Evaluating personal alcohol feedback as a selective prevention for college students with depressed mood.

Geisner (2007)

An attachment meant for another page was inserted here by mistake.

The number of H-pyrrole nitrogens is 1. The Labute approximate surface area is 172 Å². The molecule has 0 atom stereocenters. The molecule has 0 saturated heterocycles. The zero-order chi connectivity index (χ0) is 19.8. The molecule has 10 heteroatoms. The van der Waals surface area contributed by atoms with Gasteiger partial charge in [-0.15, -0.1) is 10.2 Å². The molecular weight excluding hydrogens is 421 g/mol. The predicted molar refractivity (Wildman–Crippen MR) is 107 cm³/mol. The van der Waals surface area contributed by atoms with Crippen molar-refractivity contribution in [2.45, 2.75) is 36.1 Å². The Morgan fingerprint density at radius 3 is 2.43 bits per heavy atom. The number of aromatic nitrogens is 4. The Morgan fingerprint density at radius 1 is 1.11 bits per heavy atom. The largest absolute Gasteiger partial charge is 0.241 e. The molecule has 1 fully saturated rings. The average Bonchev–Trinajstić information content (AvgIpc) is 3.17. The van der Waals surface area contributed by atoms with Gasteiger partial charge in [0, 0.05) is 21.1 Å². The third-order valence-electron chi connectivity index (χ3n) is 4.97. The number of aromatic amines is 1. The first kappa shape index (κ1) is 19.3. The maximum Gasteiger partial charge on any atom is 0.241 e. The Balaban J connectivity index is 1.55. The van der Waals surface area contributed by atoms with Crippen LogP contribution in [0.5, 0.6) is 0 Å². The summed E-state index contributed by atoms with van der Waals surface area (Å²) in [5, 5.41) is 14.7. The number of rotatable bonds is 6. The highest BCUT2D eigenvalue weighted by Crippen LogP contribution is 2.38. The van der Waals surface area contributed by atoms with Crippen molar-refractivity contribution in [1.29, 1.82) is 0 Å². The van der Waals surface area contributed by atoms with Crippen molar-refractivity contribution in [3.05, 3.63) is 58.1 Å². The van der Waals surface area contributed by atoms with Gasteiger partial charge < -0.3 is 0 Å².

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This research evaluated a brief mailed intervention for alcohol use as an adjunct to a brief treatment for college students with depression symptoms. The intervention aimed to correct normative misperceptions and reduce students drinking and related consequences. One hundred seventy seven college students (70% Female) with elevated scores on the Beck Depression Inventory were randomly assigned to intervention or control group. Participants in the intervention were mailed feedback and information detailing their reported alcohol use, moderation strategies, and accurate normative information regarding student drinking. Results indicated no main effects of the intervention on drinking or related problems but students receiving feedback showed significant reductions in their perception of drinking norms compared to the control group. Furthermore, students whose normative perceptions reduced showed significant reductions in total drinks per week and total alcohol related problems compared to those whose norms did not reduce. Results support the importance of correcting normative perceptions and provide direction for selective prevention of alcohol use and related problems among college students with depressed mood.